• In the classroom: Around age two, children begin to understand interdependencies in nature. For instance, they learn that ladybugs feed on insects that are harmful to gardens, trees and shrubs. On Earth Day, many of our students have the opportunity to release ladybugs to help local gardens.
  • At-home activity: Take a walk outdoors with your child and play a game of “I Spy.” Ask him point out objects found in the springtime, for example a red flower, a blue bird or a colorful butterfly.
  • Recommended reading: Biscuit’s Earth Day Celebration by Alyssa Satin Capucilli & David T. Wenzel and The Very Hungry Caterpillar by Eric Carle


  • In the classroom: As our Intermediates gain a greater understanding and appreciation for how living things grow, the class may adopt a pet such as a fish or bunny. Students develop math, science and language skills by measuring the pet’s food, observing the pet’s behavior and habitat, and learning new vocabulary. Research shows that when children have the opportunity to care for animals, they practice nurturing behaviors that help them interact in gentle ways with people also.
  • At-home activity: Create a small garden and allow your child to help you plant and water seeds, either outdoors or indoors. Ask him to predict what the plant will look like by drawing pictures in his journal. Check the plant regularly so he can observe and measure changes in growth. Discuss the importance of watering and caring for the plant.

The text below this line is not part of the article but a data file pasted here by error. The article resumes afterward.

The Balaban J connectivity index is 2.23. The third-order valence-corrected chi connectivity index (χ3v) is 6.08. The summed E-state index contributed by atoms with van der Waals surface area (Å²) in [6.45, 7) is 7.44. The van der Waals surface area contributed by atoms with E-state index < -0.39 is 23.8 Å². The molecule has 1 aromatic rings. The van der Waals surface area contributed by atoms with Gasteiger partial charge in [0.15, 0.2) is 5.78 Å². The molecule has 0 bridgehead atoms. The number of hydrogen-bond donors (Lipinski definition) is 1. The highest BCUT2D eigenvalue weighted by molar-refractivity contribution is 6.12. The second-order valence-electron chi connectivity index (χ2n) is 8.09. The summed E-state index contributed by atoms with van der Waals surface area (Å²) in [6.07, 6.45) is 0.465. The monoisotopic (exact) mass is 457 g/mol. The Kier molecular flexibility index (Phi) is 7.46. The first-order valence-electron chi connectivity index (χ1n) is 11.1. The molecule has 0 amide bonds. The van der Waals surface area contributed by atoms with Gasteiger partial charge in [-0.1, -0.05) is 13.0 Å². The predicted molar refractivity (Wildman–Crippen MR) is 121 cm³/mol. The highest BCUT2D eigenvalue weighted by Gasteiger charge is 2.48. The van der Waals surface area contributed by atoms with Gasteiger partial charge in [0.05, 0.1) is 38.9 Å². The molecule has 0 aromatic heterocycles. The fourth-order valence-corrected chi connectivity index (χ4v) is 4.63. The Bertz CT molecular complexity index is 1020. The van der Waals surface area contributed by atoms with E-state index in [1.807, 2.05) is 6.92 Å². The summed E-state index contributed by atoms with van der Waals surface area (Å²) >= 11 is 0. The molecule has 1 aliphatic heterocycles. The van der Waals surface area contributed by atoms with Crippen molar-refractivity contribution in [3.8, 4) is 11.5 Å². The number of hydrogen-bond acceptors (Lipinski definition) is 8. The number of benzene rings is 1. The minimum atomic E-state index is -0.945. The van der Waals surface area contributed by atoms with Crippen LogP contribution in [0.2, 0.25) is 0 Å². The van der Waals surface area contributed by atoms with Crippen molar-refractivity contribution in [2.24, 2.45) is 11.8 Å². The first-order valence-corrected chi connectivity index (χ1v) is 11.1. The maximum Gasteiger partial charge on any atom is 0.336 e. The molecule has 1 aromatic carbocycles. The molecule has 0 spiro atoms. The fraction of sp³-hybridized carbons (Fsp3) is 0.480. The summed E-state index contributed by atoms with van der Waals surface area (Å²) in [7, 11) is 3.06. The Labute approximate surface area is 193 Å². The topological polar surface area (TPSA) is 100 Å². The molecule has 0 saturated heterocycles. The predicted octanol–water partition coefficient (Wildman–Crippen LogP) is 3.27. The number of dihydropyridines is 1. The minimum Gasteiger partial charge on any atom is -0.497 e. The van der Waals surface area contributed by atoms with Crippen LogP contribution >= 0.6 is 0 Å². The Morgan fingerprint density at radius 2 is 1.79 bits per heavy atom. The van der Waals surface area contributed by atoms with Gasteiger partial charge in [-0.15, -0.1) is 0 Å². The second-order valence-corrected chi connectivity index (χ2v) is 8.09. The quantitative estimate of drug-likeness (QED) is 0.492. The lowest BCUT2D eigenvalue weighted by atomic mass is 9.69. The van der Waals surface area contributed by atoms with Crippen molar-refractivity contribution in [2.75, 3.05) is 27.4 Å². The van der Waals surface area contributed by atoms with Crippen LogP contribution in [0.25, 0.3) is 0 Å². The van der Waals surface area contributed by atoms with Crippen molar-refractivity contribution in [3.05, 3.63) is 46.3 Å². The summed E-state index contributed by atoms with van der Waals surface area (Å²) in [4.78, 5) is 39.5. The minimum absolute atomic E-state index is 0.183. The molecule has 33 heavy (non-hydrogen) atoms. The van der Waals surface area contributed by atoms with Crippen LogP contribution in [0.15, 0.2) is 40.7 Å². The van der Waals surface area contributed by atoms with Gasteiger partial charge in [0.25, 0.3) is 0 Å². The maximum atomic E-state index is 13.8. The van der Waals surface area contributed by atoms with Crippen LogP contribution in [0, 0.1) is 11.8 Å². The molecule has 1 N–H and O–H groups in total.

• Recommended reading: Our Earth by Anne Rockwell and the poem “Sarah Cynthia Sylvia Stout Would Not Take the Garbage Out!” by Shel Silverstein

PRE-K/PRE-K 2 (Ages 4-5):

  • In the classroom: Teachers encourage our older preschoolers to reuse recyclable materials in fun and unconventional ways. For instance, our students use cardboard boxes to create a castle, milk jug lids to sort and match, and plastic bottles to create beautiful, unique artwork.
  • At-home activity: Set up a recycling station using cardboard boxes, and label each box with the words “metal”, “plastic” and “paper”. Throughout the month, ask your child to help sort your family’s recyclables by placing the items into the correct box. Explain that recycling is just one way that we can be kind to the earth. Ask him to name a few other ways, such as conserving electricity, picking up litter and planting a garden.
  • Recommended reading: A Tree is Nice by Janice May Udry and The Lorax by Dr. Seuss

We create a path for lifelong learning by providing numerous opportunities for children to study and explore nature. These hands-on experiences lead to growth in all areas of development as students transition into elementary school and beyond.

– Lauren Starnes, PhD- Director of Early Childhood Education